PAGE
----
Paul recognizes this fact and reaffirms it in his greeting and also in his assessment of the things done by God for man, through Jesus Christ. God deserves glory for what He has done, and receives the glory He is due through the countless number of saints who glorify Him because of, and through, Jesus.
The word "Amen" comes from a Hebrew word which meant surely, to be firm, steady or trustworthy. It is pronounced "Aw-mane" in Hebrew, and was translated into Greek, Latin and English (just as "baptism" was transliterated from the Greek word "baptizo"). The literal translation into English means "verily" or "truly." It was used as a responsive formula with which the Jewish listener acknowledged the validity of an oath or curse, and willingness to accept its consequences (Numbers 5:22; Deuteronomy 27:15).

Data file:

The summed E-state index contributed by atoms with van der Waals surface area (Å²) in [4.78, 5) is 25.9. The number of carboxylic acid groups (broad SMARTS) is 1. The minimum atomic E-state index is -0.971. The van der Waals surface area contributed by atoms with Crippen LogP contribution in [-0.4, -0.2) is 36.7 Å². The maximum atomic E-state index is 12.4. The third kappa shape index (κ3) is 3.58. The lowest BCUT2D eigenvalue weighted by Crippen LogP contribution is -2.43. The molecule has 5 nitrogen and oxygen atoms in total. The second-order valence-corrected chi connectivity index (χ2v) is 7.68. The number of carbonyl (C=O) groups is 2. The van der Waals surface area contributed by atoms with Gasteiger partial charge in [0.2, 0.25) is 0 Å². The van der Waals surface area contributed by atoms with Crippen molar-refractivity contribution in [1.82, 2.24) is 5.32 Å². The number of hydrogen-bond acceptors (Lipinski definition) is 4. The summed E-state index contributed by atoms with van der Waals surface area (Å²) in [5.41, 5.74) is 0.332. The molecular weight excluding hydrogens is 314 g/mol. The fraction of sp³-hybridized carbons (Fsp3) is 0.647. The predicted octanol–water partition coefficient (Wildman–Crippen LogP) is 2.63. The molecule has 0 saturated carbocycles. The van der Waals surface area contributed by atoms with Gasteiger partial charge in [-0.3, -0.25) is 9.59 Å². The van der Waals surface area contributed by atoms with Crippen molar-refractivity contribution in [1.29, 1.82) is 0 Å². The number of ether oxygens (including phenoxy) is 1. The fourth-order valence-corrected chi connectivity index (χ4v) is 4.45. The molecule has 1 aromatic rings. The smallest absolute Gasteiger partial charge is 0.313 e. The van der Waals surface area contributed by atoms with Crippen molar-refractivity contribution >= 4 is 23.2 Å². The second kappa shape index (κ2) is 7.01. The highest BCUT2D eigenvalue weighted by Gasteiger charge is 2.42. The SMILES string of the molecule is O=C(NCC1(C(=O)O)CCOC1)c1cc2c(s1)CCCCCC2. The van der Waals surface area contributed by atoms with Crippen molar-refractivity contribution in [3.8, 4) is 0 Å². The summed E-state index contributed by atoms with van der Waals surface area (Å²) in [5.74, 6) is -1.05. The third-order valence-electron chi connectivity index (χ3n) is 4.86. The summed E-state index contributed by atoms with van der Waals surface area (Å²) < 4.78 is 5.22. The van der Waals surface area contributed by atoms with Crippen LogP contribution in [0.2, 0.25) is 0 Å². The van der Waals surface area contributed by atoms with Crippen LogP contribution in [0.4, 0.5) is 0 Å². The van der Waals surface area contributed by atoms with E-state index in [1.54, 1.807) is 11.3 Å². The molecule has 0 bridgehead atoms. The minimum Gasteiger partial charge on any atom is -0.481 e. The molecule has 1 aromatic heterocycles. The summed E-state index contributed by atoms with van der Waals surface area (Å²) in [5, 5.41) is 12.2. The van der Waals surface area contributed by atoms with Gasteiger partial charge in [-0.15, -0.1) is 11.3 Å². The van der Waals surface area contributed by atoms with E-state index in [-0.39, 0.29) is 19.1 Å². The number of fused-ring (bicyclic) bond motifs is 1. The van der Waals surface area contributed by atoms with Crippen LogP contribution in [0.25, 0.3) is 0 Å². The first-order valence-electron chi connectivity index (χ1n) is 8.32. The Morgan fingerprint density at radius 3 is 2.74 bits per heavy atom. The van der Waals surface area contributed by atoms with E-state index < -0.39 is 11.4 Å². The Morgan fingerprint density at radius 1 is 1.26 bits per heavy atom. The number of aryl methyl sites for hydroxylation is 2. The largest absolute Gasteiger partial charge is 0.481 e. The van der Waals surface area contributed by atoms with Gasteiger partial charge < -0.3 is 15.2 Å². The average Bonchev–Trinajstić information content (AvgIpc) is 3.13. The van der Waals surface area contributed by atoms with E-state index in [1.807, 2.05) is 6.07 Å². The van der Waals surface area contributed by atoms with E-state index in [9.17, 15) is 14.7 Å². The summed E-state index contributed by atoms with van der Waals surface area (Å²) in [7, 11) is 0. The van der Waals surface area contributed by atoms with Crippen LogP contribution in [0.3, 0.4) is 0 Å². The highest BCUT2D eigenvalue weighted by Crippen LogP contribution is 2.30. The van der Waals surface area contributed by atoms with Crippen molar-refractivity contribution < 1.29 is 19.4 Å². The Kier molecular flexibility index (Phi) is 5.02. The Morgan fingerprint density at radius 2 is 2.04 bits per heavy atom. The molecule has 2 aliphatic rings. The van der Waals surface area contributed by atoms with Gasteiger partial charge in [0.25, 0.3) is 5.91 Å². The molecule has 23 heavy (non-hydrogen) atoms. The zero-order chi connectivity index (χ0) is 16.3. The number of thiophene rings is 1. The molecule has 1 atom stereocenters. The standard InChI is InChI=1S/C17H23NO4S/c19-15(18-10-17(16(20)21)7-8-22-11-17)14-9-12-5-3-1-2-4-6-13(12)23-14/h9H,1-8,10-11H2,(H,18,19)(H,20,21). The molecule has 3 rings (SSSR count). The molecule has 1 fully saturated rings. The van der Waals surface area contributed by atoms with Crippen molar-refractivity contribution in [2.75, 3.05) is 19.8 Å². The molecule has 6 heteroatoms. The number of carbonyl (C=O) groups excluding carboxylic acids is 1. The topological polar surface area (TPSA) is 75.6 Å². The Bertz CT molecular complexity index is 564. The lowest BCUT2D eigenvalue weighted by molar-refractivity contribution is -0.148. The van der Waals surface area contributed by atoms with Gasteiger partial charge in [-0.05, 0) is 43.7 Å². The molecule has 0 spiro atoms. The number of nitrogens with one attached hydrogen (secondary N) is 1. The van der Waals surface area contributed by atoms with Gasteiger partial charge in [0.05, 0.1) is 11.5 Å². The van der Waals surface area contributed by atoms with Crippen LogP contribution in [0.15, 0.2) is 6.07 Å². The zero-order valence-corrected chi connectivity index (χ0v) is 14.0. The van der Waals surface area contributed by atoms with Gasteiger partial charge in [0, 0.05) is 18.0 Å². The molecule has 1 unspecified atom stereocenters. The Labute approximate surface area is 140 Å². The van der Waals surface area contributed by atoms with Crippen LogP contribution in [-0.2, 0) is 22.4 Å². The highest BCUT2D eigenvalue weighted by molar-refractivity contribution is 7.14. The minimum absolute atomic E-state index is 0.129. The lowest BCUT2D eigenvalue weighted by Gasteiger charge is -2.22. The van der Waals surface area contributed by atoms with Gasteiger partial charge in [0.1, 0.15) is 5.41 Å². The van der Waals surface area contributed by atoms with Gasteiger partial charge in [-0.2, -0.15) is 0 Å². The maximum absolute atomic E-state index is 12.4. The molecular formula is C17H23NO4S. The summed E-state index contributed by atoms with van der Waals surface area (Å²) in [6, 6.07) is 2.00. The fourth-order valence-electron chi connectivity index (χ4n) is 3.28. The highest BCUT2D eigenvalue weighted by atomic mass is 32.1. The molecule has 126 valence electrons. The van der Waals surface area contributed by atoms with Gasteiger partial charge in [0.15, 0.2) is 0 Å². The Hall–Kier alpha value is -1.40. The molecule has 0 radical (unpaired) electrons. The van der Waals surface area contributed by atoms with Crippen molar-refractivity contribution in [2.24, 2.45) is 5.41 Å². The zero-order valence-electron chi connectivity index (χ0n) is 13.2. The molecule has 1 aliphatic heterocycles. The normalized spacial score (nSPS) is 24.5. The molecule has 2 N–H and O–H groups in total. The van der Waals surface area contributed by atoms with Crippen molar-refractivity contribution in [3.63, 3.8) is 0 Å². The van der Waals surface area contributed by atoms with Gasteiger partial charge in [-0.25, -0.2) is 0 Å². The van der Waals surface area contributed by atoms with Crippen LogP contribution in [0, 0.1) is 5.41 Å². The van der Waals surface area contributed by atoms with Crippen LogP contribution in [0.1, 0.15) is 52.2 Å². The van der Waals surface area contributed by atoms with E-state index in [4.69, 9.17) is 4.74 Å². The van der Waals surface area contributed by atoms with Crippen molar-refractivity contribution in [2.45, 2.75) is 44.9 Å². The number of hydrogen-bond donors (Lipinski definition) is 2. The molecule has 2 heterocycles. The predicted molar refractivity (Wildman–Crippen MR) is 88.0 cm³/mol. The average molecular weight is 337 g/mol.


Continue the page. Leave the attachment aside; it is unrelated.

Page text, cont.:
Jesus used the term to confirm that what He was about to say was sure, trustworthy and without doubt.
Verily, verily I say to you, the hour is coming…
- John 5:25
The New Testament uses the word as an agreement with an offering of praise or a blessing. It was also used in synagogue worship in this way, and as Jews were converted the saying of Amen at the end of praise, blessings, prayers and teaching passed into the Christian worship.
Paul uses it in this way at the end of his greeting, confirming that it is a sure and trustworthy thing that:
- Jesus died for sins — Amen
- Was resurrected — Amen
- This was according to God's will — Amen
- God deserves glory for all of this — Amen
The Jews in the Old Testament used it to confirm oaths and receive prophecy. Jesus used it to underscore His words and prophecy. The Apostles used it in their writings in words of blessings, praise and teachings. The early church used it to signal their approval of what was being preached and emphasize their faith in what was being taught. To say Amen in church is a biblical, respectful and encouraging way to demonstrate agreement and enthusiasm for what is being prayed about, taught, preached and sung in church. We should do more of it.